Hingham police show how interlock safety devices installed in vehicles prevent drunken drivers from starting their cars.
In 2005, Jill O’Bryan of Rockland and a friend were seriously injured when a repeat drunken driver slammed head-on into their car on Route 18 in Weymouth.
A Weymouth man was later sentenced to two years in jail for causing the crash.
O’Bryan is among those supporting legislation state Sen. Robert Hedlund, R-Weymouth, has filed that would require interlock safety devices installed in vehicles to prevent anyone convicted of drunken driving from getting back on the road if they’ve been drinking.
O’Bryan, 25, who has undergone 26 surgeries and racked up a half-million dollars in medical bills, was at the Hingham police station Monday to see how the device can be a lifesaving tool.
“This would be beneficial and save lives,” O’Bryan said. “Drunk drivers have no concern for anyone on the road. There will always be those who don’t care, but we have do something.”
Interlock devices work like in-car Breathalyzers. They are wired into a car’s ignition system. To start a car, the driver must blow through a tube into the device, which then analyzes the motorist’s blood alcohol content. If the reading is .02 percent or higher, the vehicle will not start.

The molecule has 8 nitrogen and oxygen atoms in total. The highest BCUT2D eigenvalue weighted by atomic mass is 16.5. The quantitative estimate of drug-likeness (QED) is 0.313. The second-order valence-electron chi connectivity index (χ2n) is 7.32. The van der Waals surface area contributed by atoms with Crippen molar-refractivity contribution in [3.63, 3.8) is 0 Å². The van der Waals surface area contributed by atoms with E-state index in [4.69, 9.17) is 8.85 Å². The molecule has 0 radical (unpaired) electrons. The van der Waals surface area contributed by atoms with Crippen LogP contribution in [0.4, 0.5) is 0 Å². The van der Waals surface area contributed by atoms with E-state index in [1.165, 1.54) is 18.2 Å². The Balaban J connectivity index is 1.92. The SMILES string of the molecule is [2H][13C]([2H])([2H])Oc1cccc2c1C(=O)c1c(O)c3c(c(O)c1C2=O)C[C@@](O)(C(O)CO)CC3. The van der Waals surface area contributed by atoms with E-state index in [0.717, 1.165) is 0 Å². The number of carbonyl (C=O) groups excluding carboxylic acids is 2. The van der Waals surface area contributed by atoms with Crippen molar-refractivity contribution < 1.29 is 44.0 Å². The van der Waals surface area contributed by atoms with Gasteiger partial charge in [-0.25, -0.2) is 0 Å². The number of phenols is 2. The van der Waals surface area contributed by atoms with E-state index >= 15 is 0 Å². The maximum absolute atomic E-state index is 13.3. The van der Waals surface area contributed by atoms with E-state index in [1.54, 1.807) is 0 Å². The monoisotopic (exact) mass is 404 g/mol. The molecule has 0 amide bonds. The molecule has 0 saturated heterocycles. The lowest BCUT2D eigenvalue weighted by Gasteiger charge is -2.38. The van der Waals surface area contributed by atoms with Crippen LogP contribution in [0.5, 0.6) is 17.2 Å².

Hedlund, the main sponsor of the state’s anti-drunken driving legislation known as Melanie’s Law, said the devices have been successful in other states. Under Melanie’s Law, interlock devices are mandatory for repeat drunken drivers.
Representatives from Smart Start Inc., one of four companies authorized to install the telephone-looking devices in Massachusetts, showed how it works.
“It’s almost like a black box in an airplane,” said Anthony St. James, field operations manager for Smart Start, an Irving, Texas, company with an office in Rockland.
Smart Start charges convicted drunken drivers $91 a month to lease the device.
Hingham police Sgt. Steven Dearth, coordinator of the town’s Buckle Up Program, said the demonstration was a way of getting the public’s attention about Hedlund’s legislation.
Dearth said drunken driving isn’t going away and pointed to a 47 percent increase in arrests in Hingham from last year.
Plymouth County District Attorney Tim Cruz, who attended the demonstration, said the device is “a great step in the right direction.”
State Rep. Garrett Bradley, D-Hingham, and state Sen. Scott Brown, R-Wrentham, who support the bill, were also on hand.
Another supporter at the demonstration was Courtney Palek of Hingham.
Palek and her three young children survived an alleged drunken driver crashing into their minivan on Summer Street in Hingham earlier this year. The case is pending.
“This is a benefit for parents who try to keep their kids safe but can’t do everything,” Palek said.
For more information about the device, go to smartstartinc.com.
Dennis Tatz may be reached at firstname.lastname@example.org.